Wednesday, August 5, 2020

Q&A with Caroline Leavitt

Caroline Leavitt is the author of the new novel With or Without You. Her many other novels include Pictures of You and Cruel Beautiful World, and her work has appeared in a variety of publications, including Psychology Today and Salon. She lives in Hoboken, New Jersey.

Q: How did you come up with the idea for With or Without You, and for your characters Stella, Simon, and Libby?

A: Twenty years ago, something traumatic happened to me, but I couldn’t remember or process it—and because of that I  couldn’t emotionally heal.

My family and friends, those who did remember, were so traumatized themselves that they couldn’t bring themselves to tell me anything about that event.

I was in a coma. I had a rare blood disorder  and wasn’t expected to live, and doctors gave me memory blockers to blot out the pain. When I miraculously survived, my mind was blank of the event, but my body was plagued with post traumatic triggers that spiraled me into panic.

Needing desperately to understand, I began to research comas and I discovered, to my shock, that some people woke--better---with brains and personalities scientifically altered.

One homebody woke up speaking fluent Mandarin and moved to China. A shy teacher with a tin ear woke up a charismatic piano virtuoso and began filling concert halls. These people became totally different with different memories!

I knew that to heal from my trauma, I had to somehow create new memories, too. I created a couple in their 40s, Simon, once famous and now a fading rock and roller, and his sensible partner Stella, who goes into coma.

Unlike me, she’s remembers everything.

Unlike me, too, she wakes with a totally different personality AND an extraordinary talent, being able to not just paint gorgeous portraits, but to capture the inner lives of her subjects, giving her a notoriety she can’t handle and the fame Simon yearns for.

Through Stella, I got to reexperience my coma in a new way, and be released from my trauma.

But I also wanted to explore how love changes and how we really do all contain multitudes. I also wanted to explore the whole idea of what it means to be famous, and what it means to lose that fame.

Q: What kind of research did you need to do to write the novel, and did you learn anything especially surprising?

A: I have a friend Joseph Clark, who is a neurological researcher in Ohio and he was my go-to person for all things coma.

EVERYTHING surprised me, especially the ability to wake with extraordinary new talents. Do we all have this, I wondered? Or does the state of coma rewrite our brains?

Q: Did you know how the novel would end before you started writing it, or did you make many changes along the way?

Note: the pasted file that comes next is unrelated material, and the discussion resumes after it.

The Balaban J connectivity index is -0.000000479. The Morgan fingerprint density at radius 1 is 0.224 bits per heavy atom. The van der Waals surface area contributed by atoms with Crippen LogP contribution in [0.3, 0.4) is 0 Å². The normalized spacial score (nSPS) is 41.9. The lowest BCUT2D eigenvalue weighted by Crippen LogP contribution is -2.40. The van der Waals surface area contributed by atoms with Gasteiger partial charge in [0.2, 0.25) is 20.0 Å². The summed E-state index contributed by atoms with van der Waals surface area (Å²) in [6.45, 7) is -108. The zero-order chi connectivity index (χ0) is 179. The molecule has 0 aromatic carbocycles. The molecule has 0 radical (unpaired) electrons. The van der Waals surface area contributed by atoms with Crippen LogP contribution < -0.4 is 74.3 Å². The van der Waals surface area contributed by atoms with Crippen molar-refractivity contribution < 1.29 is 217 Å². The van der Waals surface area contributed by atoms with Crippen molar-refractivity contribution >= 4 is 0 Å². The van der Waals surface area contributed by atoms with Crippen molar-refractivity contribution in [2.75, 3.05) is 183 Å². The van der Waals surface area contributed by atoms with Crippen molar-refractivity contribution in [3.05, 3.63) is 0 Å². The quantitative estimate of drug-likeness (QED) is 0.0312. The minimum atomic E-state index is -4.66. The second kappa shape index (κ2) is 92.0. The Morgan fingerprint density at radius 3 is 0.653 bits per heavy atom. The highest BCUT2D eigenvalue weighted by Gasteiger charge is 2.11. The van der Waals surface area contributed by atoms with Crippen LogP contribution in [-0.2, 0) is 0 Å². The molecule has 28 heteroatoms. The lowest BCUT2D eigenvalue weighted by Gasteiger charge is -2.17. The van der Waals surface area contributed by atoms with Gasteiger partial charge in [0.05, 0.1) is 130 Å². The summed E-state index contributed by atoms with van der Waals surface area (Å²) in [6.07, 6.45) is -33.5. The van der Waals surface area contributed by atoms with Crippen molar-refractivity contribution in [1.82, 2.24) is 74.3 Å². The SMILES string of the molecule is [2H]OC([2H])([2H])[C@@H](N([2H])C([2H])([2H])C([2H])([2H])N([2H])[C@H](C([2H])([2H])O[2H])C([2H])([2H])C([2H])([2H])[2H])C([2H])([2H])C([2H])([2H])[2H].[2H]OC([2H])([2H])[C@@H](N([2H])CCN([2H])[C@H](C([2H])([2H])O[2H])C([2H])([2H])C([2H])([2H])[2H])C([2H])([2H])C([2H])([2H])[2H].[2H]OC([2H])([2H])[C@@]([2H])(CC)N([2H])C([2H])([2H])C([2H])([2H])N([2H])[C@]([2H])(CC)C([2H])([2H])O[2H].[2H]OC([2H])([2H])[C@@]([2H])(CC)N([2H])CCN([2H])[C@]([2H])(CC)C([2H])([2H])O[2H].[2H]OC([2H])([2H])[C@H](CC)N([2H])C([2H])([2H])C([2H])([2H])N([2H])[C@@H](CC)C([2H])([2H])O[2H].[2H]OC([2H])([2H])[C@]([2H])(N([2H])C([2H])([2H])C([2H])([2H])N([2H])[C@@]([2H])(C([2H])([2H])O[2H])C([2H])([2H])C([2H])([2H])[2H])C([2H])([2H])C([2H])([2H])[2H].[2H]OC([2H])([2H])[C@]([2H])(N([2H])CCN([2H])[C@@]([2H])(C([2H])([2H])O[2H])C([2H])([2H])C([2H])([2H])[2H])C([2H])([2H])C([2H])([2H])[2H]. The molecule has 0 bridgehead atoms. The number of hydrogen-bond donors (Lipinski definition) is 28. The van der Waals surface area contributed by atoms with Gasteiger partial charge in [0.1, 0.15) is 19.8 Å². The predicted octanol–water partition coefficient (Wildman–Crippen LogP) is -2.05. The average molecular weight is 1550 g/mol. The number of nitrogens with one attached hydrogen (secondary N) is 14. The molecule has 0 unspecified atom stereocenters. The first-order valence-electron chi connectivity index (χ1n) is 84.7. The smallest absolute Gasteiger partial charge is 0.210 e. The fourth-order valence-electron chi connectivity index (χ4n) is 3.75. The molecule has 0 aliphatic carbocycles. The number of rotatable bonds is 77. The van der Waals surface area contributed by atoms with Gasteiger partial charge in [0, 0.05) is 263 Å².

A: I always start my novels with a 30-page synopsis that takes me about six months  to do, and then as I write, it all gets thrown away. There were so many false starts!

At first, Stella woke from a coma with a gift of healing and then that began to feel too woo-woo to me, so I dropped it. Stella’s gift of art didn’t come until the 5th draft!

I was always surprised. I never knew how the novel was going to end until I got there—and after many tears and upsets, I knew what they were going to do.

Q: What do you hope readers take away from the novel?

A: So much of the novel is really about love. Who we love and why. And how we can love people and ourselves in better ways.

I also wanted readers to know that you actually can, at any moment, through all sorts of ways, become a totally different person. You can create new memories to heal the old.

I know. Because I did. And I want readers to know that love changes as we change—and that is a wonderful thing.

I also wanted readers to know that being famous and loved by thousands of people is not as great as being loved and truly known by just one.

Q: What are you working on now?

A: I sold my next novel, tentatively called Days of Wonder, to Algonquin, on the basis of 70 pages, and now I have to write it!  There’s nothing like a deadline to make you anxious, right?

Q: Anything else we should know?

A: I’m thrilled that Algonquin is repackaging the first novel I did with them, Pictures of You, with a gorgeous new cover.

I loved the painting of that cover, and of With or Without You so, so much, that I contacted the artists and had them paint me canvases which now hang in my office!

Pictures of You is a novel that is really important to me because it was rejected on contract by my then publisher as not “being special enough,” and I was sure, after nine novels that had not done so well, that my so-called-career was over.

But a friend got me to Algonquin and when I told them, wanting to be truthful, that “I don’t sell books,” they laughed and said, “Oh, you will now.”

They took that “non-special book” and got it into six printings before it was even published, and it was a New York Times bestseller its second week out, and a Costco Pennie’s Pick!

I feel like that book is my message to everyone: don’t ever give up. You never know what magic is around the corner. Which, actually, is the message of With or Without You, too!

--Interview with Deborah Kalb. Here's a previous Q&A with Caroline Leavitt.

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